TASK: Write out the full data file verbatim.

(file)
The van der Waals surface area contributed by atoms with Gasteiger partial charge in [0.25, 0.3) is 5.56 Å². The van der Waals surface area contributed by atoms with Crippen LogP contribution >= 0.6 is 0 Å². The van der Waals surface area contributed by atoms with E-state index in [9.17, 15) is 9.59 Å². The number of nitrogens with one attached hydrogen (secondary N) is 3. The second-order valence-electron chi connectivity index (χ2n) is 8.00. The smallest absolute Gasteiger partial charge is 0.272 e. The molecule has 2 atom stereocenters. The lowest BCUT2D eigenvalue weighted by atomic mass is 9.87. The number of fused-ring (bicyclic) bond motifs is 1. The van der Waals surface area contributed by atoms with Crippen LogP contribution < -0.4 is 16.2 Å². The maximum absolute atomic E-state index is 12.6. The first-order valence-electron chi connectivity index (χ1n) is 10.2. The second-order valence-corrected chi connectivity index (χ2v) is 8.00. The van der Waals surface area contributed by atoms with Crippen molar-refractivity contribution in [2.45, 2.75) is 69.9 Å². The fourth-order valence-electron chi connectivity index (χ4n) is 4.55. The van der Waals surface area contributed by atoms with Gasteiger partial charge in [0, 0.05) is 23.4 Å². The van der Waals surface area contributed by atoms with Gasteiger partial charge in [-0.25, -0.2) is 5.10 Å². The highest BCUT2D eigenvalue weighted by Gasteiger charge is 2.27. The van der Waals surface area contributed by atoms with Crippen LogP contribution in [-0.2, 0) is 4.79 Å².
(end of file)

The van der Waals surface area contributed by atoms with Gasteiger partial charge in [0.25, 0.3) is 5.56 Å². The van der Waals surface area contributed by atoms with Crippen LogP contribution >= 0.6 is 0 Å². The van der Waals surface area contributed by atoms with E-state index in [9.17, 15) is 9.59 Å². The number of nitrogens with one attached hydrogen (secondary N) is 3. The second-order valence-electron chi connectivity index (χ2n) is 8.00. The smallest absolute Gasteiger partial charge is 0.272 e. The molecule has 2 atom stereocenters. The lowest BCUT2D eigenvalue weighted by atomic mass is 9.87. The number of fused-ring (bicyclic) bond motifs is 1. The van der Waals surface area contributed by atoms with Crippen LogP contribution < -0.4 is 16.2 Å². The maximum absolute atomic E-state index is 12.6. The first-order valence-electron chi connectivity index (χ1n) is 10.2. The second-order valence-corrected chi connectivity index (χ2v) is 8.00. The van der Waals surface area contributed by atoms with Crippen molar-refractivity contribution in [2.45, 2.75) is 69.9 Å². The fourth-order valence-electron chi connectivity index (χ4n) is 4.55. The van der Waals surface area contributed by atoms with Gasteiger partial charge in [0, 0.05) is 23.4 Å². The van der Waals surface area contributed by atoms with Gasteiger partial charge in [-0.25, -0.2) is 5.10 Å². The highest BCUT2D eigenvalue weighted by Gasteiger charge is 2.27. The van der Waals surface area contributed by atoms with Crippen LogP contribution in [-0.2, 0) is 4.79 Å².